Introduction to Code As Data & Machine Learning On Code


At source{d} we believe that Machine Learning on Code (MLonCode) will drastically change developer tooling as we know it. In particular, we expect that in the near future we'll see MLonCode powered tools in the areas of:

  • Security & Compliance

  • QA & Testing

  • API Understanding

  • Bug Prediction/Detection

  • Code Review/Quality

In this documentation we'll be talking about the different aspects of our technology stack and how you can get started with analyzing your source code as data and applying machine learning to it.

Code as Data


To be able to do interesting analysis of source code, we need to treat our code as data. However, analyzing code as plain text is very limiting since our compilers actually use the Abstract Syntax Tree (AST).


One of the main challenges you face when starting with source code as data, and in particular when doing so on top of AST's is that you end up with AST's from different programming languages and no way to query them in a language-agnostic manner. That's why we created Babelfish.

Babelfish is a self-hosted server for source code parsing. The Babelfish service can parse any file, in any supported language, extracting an Abstract Syntax Tree (AST) from it and converting it into a Universal Abstract Syntax Tree (UAST).

Getting started with Babelfish

babelfish dashboard on sample Go code



When working with machine learning on code (MLonCode) building your datasets is often time and resources intensive. We are lucky though that the field of MLonCode has very large amounts of public data available, it's all the public code hosted on GitHub, Bitbucket, Gitlab and equivalents.

Public Git Archive (PGA)

Public Git Archive is the result of months of effort curating a dataset suitable for training MLonCode models. The dataset contains 3TB of repositories from GitHub ready to download over HTTP. This includes all of the contents (git metadata and file contents) for all of the repositories on GitHub with 50 or more stars as of January 2018. This dataset also takes care of merging all git repositories that share a common root (forks).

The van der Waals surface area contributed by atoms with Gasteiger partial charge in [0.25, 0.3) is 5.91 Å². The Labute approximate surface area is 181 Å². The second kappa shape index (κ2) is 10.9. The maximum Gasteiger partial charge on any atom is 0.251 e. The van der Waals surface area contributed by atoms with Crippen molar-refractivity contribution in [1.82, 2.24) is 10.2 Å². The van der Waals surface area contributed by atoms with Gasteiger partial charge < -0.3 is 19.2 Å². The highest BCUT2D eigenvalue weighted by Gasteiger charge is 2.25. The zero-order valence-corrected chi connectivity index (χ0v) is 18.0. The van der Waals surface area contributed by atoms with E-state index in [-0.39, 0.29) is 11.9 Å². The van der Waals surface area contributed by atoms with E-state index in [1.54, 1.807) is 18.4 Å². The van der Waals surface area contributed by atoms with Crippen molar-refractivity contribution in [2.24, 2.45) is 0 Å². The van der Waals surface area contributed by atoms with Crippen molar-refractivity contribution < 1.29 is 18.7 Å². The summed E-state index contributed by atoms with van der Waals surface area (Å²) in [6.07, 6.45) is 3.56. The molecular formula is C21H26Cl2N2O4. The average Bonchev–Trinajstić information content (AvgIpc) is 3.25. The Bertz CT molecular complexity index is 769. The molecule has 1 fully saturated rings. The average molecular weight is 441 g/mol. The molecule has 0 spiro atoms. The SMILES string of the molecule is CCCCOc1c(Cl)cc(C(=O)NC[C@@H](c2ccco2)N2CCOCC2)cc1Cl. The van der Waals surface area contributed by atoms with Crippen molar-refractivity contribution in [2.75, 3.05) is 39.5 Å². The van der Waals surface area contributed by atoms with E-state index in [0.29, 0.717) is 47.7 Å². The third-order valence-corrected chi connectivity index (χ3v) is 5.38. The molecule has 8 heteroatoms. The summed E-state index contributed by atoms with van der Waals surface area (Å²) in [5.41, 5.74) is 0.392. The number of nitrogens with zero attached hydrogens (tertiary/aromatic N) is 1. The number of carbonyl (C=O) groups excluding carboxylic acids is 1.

Getting started with PGA

Building your own data retrieval pipeline

At source{d} we process 10s of millions of Git repositories, to be able to discover, process and efficiently store them, we created Rovers & Borges. This is the same pipeline that we use to build a dataset such as PGA.

Rovers is a service to retrieve repository URLs from multiple repository hosting providers, such as GitHub, BitBucket and cgit.

Borges is a set of tools for the collection and storage of Git repositories at large scale. It is a distributed system, similar to what you may find in a search engine, that uses a custom repository storage file format and is optimized for saving storage space and keeping repositories up-to-date.

Getting started with Rovers & Borges

Analyzing Git Repositories


Some of the most valuable insights when analyzing source code come not just from its latest version in the current branch (HEAD) but from how the code has evolved over time. The evolution of code over time, often by multiple contributors, is where some of the most interesting analysis and data can be found. This means you have to work with the version control data, the most popular system for which is git. To be able to make it easy for you to be able to analyze the version control history of git repositories, we created gitbase.

gitbase, is a SQL database interface to Git repositories. It can be used to perform SQL queries about the Git history and about the Universal AST of the code itself. gitbase is being built to work on top of any number of git repositories. It implements the MySQL wire protocol and can be accessed using any MySQL client/library from any language.

To make it easier to use Gitbase and in particular to integrate the visualizations of UAST's, we have created the gitbase web:

gitbase playground screenshot

Getting started with gitbase & gitbase web

MLonCode Pre-Trained Models


When applying MLonCode, you usually find yourself wanting to train your own models on your private/proprietary code but also wanting to benefit from models that have been trained on very large datasets. At source{d} we are aware that not everyone can run an MLonCode pipeline over millions of repositories, therefore we are releasing pre-trained models.

Getting started with MLonCode models

Training MLonCode Models


The library hosts the code that builds the pre-trained models that source{d} releases. It is designed to be an R&D library for ML engineers that abstracts the underlying stack. This is the right place to go to if you want to recreate one of our models on top of your own data. It is also the right place to go to in case you are building your own architectures and want to take advantage of the feature engineering that is already available to you via

Getting started with